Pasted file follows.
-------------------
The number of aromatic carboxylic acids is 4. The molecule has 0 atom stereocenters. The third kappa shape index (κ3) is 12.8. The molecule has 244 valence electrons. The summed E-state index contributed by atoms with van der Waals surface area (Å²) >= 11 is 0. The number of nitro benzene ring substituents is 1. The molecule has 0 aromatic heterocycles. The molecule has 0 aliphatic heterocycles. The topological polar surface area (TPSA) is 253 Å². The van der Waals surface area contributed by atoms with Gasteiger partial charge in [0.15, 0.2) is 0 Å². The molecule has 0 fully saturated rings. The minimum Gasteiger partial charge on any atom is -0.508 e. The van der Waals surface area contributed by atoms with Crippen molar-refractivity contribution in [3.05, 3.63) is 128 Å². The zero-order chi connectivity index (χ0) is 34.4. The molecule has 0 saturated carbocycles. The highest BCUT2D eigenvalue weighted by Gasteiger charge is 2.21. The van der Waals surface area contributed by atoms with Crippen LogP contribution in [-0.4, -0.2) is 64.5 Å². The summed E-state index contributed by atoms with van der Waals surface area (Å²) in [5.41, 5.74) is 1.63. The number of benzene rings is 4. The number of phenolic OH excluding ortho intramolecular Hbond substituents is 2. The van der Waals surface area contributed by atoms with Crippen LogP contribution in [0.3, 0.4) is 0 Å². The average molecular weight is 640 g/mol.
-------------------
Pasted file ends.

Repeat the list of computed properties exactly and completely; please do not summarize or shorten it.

The number of aromatic carboxylic acids is 4. The molecule has 0 atom stereocenters. The third kappa shape index (κ3) is 12.8. The molecule has 244 valence electrons. The summed E-state index contributed by atoms with van der Waals surface area (Å²) >= 11 is 0. The number of nitro benzene ring substituents is 1. The molecule has 0 aromatic heterocycles. The molecule has 0 aliphatic heterocycles. The topological polar surface area (TPSA) is 253 Å². The van der Waals surface area contributed by atoms with Gasteiger partial charge in [0.15, 0.2) is 0 Å². The molecule has 0 fully saturated rings. The minimum Gasteiger partial charge on any atom is -0.508 e. The van der Waals surface area contributed by atoms with Crippen molar-refractivity contribution in [3.05, 3.63) is 128 Å². The zero-order chi connectivity index (χ0) is 34.4. The molecule has 0 saturated carbocycles. The highest BCUT2D eigenvalue weighted by Gasteiger charge is 2.21. The van der Waals surface area contributed by atoms with Crippen LogP contribution in [-0.4, -0.2) is 64.5 Å². The summed E-state index contributed by atoms with van der Waals surface area (Å²) in [5.41, 5.74) is 1.63. The number of benzene rings is 4. The number of phenolic OH excluding ortho intramolecular Hbond substituents is 2. The van der Waals surface area contributed by atoms with Crippen LogP contribution in [0.3, 0.4) is 0 Å². The average molecular weight is 640 g/mol.